Case Report Carcinoma In Situ Developing in an Ileal Neobladder Hiroki Ide, Eiji Kikuchi, Kazunobu Shinoda, Makio Mukai, and Masaru Murai We report a case of carcinoma in situ of urothelial carcinoma (UC) developing in an ileal neobladder. Some cases of secondary UC in the ileal segment of a urinary diversion have been reported. However, none were cases of carcinoma in situ. After cystectomy for bladder cancer, a 73-year-old man developed UC at the left ureteral-neobladder and urethral-neobladder anastomoses. Left nephroureterectomy, resection of the neobladder, and total urethrectomy were performed. The pathologic examination revealed UC (papillary, grade 3) at these anastomoses and carcinoma in situ in the ileal neobladder. UROLOGY 69: 576.e9 –576.e11, 2007. © 2007 Elsevier Inc.
ome cases of secondary adenocarcinoma developing in the replaced bowel segment of urinary diversion have been reported. Secondary adenocarcinoma developed 20 years after surgery in about 25% of patients in whom the colon was used for urinary diversion and in 0.5% of those in whom an ileal segment was used.1,2 The etiology of the secondary adenocarcinoma established in the urinary diversion is not clearly understood. According to studies done in experimental animals, urinary stasis, proliferative instability of the urointestinal anastomosis, and the carcinogenic effects of nitrosamines have been identified as potential risk factors.3 Some cases of urothelial carcinoma (UC) developing in urinary diversion using the colon have been reported; however, cases of UC developing in the urinary diversion using the ileum have been infrequently reported.1 To our knowledge, no case of carcinoma in situ (CIS) of UC in the urinary diversion using the ileum has ever been reported. We report a case of CIS developing in an ileal neobladder. This case suggests that CIS can invade the nonurothelial epithelium.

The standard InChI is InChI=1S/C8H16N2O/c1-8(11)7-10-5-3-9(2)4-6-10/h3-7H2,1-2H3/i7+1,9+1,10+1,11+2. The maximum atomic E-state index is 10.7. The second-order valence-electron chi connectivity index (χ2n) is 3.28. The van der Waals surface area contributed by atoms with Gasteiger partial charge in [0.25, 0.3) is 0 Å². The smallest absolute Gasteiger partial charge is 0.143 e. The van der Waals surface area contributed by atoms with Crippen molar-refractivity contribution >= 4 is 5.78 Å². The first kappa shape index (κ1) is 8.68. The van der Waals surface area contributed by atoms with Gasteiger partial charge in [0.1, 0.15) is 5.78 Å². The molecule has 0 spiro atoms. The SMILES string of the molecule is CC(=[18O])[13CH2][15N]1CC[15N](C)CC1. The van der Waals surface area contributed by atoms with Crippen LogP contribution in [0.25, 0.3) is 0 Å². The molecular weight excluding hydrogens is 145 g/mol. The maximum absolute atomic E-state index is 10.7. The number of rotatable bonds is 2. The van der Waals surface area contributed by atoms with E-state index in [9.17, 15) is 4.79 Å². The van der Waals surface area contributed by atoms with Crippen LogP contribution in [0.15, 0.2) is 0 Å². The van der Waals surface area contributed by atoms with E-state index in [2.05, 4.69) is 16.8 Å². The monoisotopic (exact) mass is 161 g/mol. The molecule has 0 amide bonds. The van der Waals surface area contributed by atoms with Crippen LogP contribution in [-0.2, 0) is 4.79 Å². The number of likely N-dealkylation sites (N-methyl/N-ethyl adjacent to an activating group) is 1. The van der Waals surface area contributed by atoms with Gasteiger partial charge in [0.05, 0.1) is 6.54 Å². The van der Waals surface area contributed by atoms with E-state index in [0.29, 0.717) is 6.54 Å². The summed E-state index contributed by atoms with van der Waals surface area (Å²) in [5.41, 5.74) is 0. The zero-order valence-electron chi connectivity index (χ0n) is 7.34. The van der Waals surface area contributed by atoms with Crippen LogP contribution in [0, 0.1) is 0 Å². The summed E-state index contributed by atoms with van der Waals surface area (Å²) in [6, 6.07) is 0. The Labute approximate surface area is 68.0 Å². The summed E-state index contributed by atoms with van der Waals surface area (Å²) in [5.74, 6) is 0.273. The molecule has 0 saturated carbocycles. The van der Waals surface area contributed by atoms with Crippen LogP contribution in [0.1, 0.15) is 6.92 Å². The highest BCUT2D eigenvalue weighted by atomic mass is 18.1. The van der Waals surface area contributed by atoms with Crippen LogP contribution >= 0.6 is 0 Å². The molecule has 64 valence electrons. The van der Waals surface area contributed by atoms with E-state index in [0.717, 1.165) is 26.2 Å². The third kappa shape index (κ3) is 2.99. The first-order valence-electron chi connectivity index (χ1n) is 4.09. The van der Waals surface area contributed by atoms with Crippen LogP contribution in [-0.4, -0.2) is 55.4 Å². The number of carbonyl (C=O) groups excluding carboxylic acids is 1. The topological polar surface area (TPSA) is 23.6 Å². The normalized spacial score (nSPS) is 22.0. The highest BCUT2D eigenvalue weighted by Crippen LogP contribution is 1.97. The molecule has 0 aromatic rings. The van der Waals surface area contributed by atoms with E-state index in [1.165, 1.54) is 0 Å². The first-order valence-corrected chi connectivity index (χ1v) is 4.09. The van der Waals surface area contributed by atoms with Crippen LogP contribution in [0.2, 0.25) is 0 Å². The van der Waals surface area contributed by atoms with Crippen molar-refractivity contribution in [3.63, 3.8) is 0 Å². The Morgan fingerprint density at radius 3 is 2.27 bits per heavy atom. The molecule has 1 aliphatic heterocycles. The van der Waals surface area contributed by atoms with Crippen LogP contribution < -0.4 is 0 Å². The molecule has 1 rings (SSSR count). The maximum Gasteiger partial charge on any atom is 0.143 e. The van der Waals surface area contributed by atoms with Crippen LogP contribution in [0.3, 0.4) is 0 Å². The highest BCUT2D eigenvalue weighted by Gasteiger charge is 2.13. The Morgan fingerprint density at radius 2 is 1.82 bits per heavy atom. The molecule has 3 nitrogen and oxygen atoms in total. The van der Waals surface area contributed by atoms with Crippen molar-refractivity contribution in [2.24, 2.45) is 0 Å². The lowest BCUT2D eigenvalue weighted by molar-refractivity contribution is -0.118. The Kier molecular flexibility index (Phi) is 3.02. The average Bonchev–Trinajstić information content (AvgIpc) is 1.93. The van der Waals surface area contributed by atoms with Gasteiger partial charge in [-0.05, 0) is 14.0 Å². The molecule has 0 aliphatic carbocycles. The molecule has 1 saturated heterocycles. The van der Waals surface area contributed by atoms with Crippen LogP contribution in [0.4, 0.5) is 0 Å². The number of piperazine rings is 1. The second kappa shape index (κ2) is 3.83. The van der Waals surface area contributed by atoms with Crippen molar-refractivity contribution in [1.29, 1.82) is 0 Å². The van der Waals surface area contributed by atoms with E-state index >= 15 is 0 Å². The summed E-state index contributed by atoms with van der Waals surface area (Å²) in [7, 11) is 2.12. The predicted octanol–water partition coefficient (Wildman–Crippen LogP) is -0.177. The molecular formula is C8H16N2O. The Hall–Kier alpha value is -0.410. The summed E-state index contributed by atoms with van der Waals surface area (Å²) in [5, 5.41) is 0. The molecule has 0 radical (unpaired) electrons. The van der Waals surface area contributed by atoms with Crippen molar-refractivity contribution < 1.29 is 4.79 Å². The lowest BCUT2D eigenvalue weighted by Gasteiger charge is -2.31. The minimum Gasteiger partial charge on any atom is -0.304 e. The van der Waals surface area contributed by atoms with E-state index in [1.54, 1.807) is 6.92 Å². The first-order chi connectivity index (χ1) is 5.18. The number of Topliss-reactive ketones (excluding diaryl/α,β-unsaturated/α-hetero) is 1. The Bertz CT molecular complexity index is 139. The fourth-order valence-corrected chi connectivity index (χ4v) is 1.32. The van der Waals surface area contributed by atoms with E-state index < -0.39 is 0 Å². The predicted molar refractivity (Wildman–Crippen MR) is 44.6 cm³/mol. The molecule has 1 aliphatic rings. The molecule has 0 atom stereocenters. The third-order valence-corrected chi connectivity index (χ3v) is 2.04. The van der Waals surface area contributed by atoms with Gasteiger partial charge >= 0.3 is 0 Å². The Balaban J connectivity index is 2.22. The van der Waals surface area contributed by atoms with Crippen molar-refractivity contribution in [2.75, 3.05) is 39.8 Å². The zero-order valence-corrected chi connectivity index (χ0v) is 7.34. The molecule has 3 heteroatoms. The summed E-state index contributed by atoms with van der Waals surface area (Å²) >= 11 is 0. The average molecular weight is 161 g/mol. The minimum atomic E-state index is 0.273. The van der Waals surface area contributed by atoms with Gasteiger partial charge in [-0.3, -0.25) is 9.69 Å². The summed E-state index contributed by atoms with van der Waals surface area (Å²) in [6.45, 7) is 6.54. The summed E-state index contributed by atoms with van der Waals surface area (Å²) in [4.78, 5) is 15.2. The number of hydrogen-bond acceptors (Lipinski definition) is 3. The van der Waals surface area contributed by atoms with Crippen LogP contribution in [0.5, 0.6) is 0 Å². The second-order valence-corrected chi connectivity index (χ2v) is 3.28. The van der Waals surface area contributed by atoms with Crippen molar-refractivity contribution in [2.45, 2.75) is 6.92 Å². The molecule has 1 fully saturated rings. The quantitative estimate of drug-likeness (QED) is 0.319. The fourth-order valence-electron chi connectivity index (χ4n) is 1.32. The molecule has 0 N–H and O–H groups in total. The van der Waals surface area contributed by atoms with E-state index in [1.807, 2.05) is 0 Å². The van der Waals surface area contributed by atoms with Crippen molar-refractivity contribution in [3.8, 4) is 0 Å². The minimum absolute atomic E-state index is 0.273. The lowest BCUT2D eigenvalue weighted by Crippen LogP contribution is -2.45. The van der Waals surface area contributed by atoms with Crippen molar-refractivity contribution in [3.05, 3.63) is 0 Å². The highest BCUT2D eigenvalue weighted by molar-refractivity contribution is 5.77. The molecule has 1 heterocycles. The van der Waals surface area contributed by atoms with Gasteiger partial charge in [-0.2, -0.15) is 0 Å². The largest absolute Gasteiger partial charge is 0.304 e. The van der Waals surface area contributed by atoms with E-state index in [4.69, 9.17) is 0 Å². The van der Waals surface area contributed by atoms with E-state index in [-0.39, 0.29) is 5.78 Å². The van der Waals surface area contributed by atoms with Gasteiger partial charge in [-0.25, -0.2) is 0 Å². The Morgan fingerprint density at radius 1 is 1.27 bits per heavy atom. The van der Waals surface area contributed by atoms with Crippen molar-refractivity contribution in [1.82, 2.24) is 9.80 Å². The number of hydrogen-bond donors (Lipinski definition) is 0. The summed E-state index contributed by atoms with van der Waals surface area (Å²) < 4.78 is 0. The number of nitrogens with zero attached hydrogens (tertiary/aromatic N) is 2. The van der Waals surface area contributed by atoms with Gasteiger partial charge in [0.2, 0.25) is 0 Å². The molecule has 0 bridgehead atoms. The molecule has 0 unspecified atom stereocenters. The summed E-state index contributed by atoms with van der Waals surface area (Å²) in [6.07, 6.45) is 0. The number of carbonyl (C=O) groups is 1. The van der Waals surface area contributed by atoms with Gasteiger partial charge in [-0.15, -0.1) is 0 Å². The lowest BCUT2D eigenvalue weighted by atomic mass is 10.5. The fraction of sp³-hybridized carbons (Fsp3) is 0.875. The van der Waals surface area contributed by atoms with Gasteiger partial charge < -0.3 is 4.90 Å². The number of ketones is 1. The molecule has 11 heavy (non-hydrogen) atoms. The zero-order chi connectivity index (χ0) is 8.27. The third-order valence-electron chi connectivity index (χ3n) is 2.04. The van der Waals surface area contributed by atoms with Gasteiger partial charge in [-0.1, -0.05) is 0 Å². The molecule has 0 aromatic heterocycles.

CASE REPORT In November 1993, a 73-year-old man who had been exposed to benzidine 28 years previously presented with a bladder tumor and underwent total cystectomy with ileal neobladder replacement (hemi-Koch pouch method). The histopathologic examination revealed UC, grade 3, Stage pT1. In July 2004, abdominal computed tomography revealed recurrent UC in the right ureter. In September 2004, right nephroureterectomy was per-
From the Departments of Urology and Pathology, Keio University School of Medicine, Tokyo, Japan Address for correspondence: Eiji Kikuchi, M.D., Department of Urology, Keio University School of Medicine, 35 Shinanomachi, Shinjuku-ku, Tokyo 160-858,2 Japan. E-mail: [email protected]
Submitted: August 20, 2006; accepted (with revisions): January 22, 2007
© 2007 Elsevier Inc. All Rights Reserved
formed. The histopathologic findings were compatible with a diagnosis of UC, grade 3, Stage pT2 with CIS. At that time, the surgical margins of the specimen were negative. In August 2005, urine cytology proved positive (class IV). Cystoscopic examination revealed no obvious tumor in the ileal neobladder; however, a nodular tumor was seen at the urethral-neobladder anastomosis. Transurethral biopsy of the tumor was performed, and the histopathologic findings confirmed grade 3 UC. Furthermore, computed tomography disclosed a tumor at the left ureteral-neobladder anastomosis and left hydronephrosis. Selective urine cytology from the left upper tract was obtained in an antegrade fashion, and the result was positive (class IV). In December 2005, left nephroureterectomy, resection of the ileal neobladder, and total urethrectomy were performed. The histopathologic findings of the main tumor at the ureteroileal neobladder anastomosis were compatible with those of UC, Stage pT2, grade 3. CIS, which was partly invading the renal parenchyma, was also recognized in the renal pelvis. The tumor at the urethral-neobladder anastomosis was UC, Stage pT3, grade 3. CIS was adjacent to the main tumor at the urethral-neobladder anastomosis in the ileal neobladder (Fig. 1). After surgery, hemodialysis was introduced. In July 2006, the patient was free of recurrence and metastasis.